For the propellers I used extra items from the Glencoe 1/48 scale Albatros D.III kits (there were two in each kit). Another option would be the propellers in the Eduard 1/48 scale Albatros D.V or D.Va kits. The originals were skinned in plywood sheeting so no laminations were seen. I used fine mesh screen for the scratch built radiator and oil cooling units.

The Diorama
This is a hypothetical account of a proposed air show/display that would have been put on in the first weeks of April 1918 outside Berlin at the Staaken Works. Vendors of dried food stores, beer, baked goods and spirits, were to be invited out. Several Circus companies were to be recruited and with a railroad spur nearby the Staaken factory for everything to be made ready. Old captured aircraft were going to be on display and whole families would have been permitted to have their photos taken on them. Center stage attraction was slated to be the Zeppelin Staaken R.VI. For unknown reasons the idea of the air show was cancelled. My display represents only a segment of the total proposed festivities. The project includes 1x Airfix, 722 x Preiser figures, 27 x different types of Preiser’s products (some in multiples), 1x IHC Carousel #5111 (modified to a 1900 configuration) and 3 x Jordan Highway Miniatures vehicles.

The Diorama today
The diorama was placed on long term loan to the Lafayette Foundation Museum in Denver Colorado USA in 1999. During a second photo shoot in 1993 I replaced the Albatros D.Va with a Factory modified 1/72 S.S.W. D.III from the second issue ‘Pegasus’ kit. The Dr.I in ‘Jasta colours’ was replaced with several factory test aircraft of the same type: V.4 w/n 1661, V.6 w/n 1698, V.7 w/n 1788, and 108/17 with a U.I 100hp. The Pegasus 1/72 S.S.W D.III was built alongside the same type Eduard 1/48 scale kit. I scratchbuilt the cockpit of the 1/72nd to match the 1/48th.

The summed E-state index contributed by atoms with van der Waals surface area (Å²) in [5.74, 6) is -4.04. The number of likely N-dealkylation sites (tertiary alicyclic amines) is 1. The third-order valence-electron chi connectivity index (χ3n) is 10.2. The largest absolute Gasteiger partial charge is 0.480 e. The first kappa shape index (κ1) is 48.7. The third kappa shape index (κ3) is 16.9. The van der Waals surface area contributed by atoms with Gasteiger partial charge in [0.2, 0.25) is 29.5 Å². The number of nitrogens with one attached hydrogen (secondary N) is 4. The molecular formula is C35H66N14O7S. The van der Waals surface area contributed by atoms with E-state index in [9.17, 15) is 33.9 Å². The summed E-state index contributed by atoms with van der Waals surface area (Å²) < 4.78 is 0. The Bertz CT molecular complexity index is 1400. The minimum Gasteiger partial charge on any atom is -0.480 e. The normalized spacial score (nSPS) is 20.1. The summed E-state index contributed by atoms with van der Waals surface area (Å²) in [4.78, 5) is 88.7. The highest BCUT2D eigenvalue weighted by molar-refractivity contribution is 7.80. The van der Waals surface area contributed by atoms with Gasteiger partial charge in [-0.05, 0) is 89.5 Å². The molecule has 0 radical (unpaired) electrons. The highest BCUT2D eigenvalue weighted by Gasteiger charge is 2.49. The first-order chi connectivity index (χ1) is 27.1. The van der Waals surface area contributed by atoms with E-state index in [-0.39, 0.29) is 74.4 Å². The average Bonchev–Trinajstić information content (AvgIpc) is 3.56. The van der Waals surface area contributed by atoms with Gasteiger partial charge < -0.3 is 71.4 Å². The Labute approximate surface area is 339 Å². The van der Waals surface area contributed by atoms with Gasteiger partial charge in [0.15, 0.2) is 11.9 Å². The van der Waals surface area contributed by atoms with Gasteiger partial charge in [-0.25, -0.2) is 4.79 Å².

The Contrail Kit Today
The story of the Staaken won’t seem to die just yet. As recent as December 1998 reports were surfacing amongst the World War Modelers on the webpage forum that a company in the United Kingdom had acquired some or all of the Contrail molds. For a time it looked as though there might be a limited run release of the dreaded vacuform sheets for the R.VI. Dreamers wanted a re-release with white metal parts, strut stock and new decals. It was not to be.

Army uniforms of World War One by Mollo & Turner, Blandford Press. 1977.
Color Profiles of World War One Combat Planes by Apostal & Bignozzi, Cresent Pub. 1974.
Cross & Cockade USA Vol. 13, #3, p. 260, 1972.
Cross & Cockade USA Vol. 19, #3, Pp.203, 207-228 , 1978.
Cross & Cockade USA Vol. 20, #3, p. 284, 1979.
Cross & Cockade USA Vol. 24, #3, p. 216, 1983.
German Giants by Haddow & Grosz, Putnam Pub. 1962 & 1988.
German Aircraft of the First World War by Grey & Thetford, 1962.
Project Riesenflugzeug by Rimell, Scale Models, Feb. 1982, Pp.80-84, (Part 1).
Project Riesenflugzeug by Rimell, Scale Models, April 1982, Pp.184-188, (Part 2).